At Maryland's music mega-fortress, Merriweather Post Pavilion, 17-year-old Lindsey Jordan yells at concert rabble-rousers in a heavy, stern voice: "Sir, don't stand on that chair! . . . Sir, put that out!"
She has been laying down the law and holding doors for bands backstage as a Merriweather security employee since she was 14 years old, and when she isn't there, she's juggling the business details and creative decisions behind her increasingly popular Baltimore-based indie rock band, Snail Mail, whose 2016 EP, "Habit" continues picking up accolades.
"We just got very lucky in our opportunities, so I'm really thankful for that," Jordan tells me at Charmington's in March, shortly before Snail Mail played alongside Downtown Boys, Sneaks, and Joe Biden next door at the Ottobar.
The luck she is talking about came when Jordan congratulated her friend Angela Swiecicki, a member of local punk bands Post Pink and Big Mouth, for hopping on the lineup of U+N Fest 4, and Swiecicki responded, "I'll set you up with a spot!"
Jordan, as Snail Mail, had just released "Sticki EP," a Garageband bedroom demo highlighting her singing and her reverberant electric guitar, and when the D.C. punk quartet Priests saw her U+N Fest set, they recruited her to record a record on Sister Polygon Records, a label they created in 2012.
Listening to "Habit," the product of that auspicious encounter, it's clear that there is a lot more than luck involved in Snail Mail's success. The EP, released last July, features 27 minutes of Jordan's bright and lightly distorted guitar playing while she wistfully, and periodically explosively, sings about detachment, uncertainty, and yearning so great that Jordan knows it verges on laughable.
On 'Static Buzz,' she describes self-induced confinement in the face of longing and depression, musically reminiscent of Liz Phair's "Exile In Guyville," but the dynamics climb and recede with Jordan's soaring melodies of overwhelming heartache: "Shutters on my house keep the sunlight in/ If that's not enough to keep the people out/ Then I don't wanna know what's on the other side."
Jordan might be at her best on 'Stick,' stripped down like the songs on "Sticki EP," so that her voice comes across with a shattering clarity. Throughout "Habit," Jordan's voice rides the line between plaintive melodies and a confident, maybe even stoic, acceptance of that pain. The last minute 'Stick' builds like many others: Jordan sings prolonged, dynamic notes mixed with a rough hoarseness. "And I wouldn't worry, who's happy alone, even when it doesn't make sense," she sings, building to a climax and that promptly ends, failing to offer resolution.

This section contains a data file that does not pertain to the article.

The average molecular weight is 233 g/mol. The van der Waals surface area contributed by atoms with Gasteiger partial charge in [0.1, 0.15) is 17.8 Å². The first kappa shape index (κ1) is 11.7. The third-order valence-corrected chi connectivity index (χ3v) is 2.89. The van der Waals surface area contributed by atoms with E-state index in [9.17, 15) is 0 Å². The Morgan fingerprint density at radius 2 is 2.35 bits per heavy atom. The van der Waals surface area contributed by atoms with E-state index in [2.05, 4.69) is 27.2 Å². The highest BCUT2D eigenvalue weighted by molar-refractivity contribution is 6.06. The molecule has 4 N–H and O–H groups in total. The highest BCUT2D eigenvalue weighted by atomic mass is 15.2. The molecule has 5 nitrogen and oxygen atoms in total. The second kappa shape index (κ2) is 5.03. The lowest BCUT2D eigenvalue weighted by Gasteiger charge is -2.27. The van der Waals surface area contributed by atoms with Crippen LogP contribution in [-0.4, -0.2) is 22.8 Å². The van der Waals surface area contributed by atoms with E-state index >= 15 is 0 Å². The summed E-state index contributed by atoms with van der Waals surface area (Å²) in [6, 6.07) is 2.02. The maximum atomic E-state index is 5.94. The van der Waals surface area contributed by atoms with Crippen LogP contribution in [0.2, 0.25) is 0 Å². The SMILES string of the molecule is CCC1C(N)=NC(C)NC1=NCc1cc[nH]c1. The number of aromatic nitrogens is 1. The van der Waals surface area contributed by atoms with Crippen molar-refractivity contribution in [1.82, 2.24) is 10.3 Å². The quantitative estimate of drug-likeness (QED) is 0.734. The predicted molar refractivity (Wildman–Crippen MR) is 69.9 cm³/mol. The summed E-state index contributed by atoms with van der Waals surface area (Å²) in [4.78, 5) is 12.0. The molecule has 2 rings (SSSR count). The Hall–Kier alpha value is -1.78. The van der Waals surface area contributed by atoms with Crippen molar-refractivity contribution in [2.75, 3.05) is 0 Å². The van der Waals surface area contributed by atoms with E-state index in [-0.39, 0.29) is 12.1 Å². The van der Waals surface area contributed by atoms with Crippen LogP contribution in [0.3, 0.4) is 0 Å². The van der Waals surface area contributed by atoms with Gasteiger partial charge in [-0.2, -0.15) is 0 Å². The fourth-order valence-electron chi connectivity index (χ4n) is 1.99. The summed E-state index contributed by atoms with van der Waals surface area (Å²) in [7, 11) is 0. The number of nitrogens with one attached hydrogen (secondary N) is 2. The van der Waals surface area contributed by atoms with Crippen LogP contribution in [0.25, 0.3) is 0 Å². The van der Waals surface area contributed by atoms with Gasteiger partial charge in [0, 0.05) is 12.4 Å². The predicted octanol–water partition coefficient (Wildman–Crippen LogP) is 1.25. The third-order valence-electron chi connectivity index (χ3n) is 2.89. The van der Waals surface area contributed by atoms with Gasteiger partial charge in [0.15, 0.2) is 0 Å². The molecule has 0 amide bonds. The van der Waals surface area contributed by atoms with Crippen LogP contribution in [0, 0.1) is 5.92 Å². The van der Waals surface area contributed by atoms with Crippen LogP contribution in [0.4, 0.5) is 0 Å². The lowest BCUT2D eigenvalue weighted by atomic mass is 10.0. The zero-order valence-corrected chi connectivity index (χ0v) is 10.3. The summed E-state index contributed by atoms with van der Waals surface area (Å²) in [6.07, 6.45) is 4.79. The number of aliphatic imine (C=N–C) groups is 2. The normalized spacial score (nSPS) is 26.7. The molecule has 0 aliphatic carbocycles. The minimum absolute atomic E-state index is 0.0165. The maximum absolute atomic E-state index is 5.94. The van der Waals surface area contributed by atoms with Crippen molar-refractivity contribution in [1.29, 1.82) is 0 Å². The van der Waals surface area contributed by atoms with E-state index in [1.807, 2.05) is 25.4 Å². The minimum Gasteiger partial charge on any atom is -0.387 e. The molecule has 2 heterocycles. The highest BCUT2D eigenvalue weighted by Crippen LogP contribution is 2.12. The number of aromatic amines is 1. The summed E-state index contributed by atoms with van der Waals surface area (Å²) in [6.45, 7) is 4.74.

The pain she was singing through was real and comes across in her voice. She fell ill during the recording of "Habit" but kept pushing through so many takes of the physically and emotionally exhausting songs that at one point she started puking. You can hear it in her voice—in the best way.
Even after she upchucked in the yard, Priests invited Snail Mail to join them on tour last January, enabling Jordan to perform to large audiences at famed punk venues such as the Brooklyn Bazaar in NYC and Everybody Hits! in Philadelphia.
On stage, Jordan isn't traditionally charismatic. There's not a lot of banter and she is a lot more low-key than when yelling at Merriweather patrons. But there is a quiet command. Jordan doesn't mess around; she gets right to the music and delivers from start to finish with the same sincerity and passion as heard on "Habit."
At an Ottobar show back in March, she held her own with seasoned performers like Sneaks, Joe Biden (who, full disclosure, I'm friends with), and Providence's "bi bilingual political dance sax punk party" Downtown Boys, whose frontperson, Victoria Ruiz, took a moment on stage to talk about Jordan's strength in the middle of a series of impassioned speeches of anti-fascist and pro-LGBTQ sentiment.
"I'm having a good time with Snail Mail," Jordan says and pauses. "I'm also having a bad time. . . . a lot of it is just answering emails that you don't understand the rhetoric of."
"I'm kind of overwhelmed. There's lots of stuff that I just don't really know how to do that I'm doing," Jordan laughs, "like blindly."
She's generally pretty self-deprecating. "Did you see me driving?" she asks at one point and talks about her lack of "life skills."
But after all, she's trying to navigate a business that has crushed even the largest of egos—while finishing her final credits and preparing for high school graduation.
Jordan has had to turn down "lots of really, really cool stuff" on account of high school, she says. She originally planned to balance Snail Mail with English and literature courses at a New York City institution, but she's decided that college is for later, or maybe never, and right now she's making a go for it as Snail Mail and is quite possibly on her way to captivating audiences of thousands at a venue like Merriweather instead of disappointing them when she tells them to put their cigarettes out.
Snail Mail plays The Ottobar with Frankie Cosmos and Post Pink on May 18.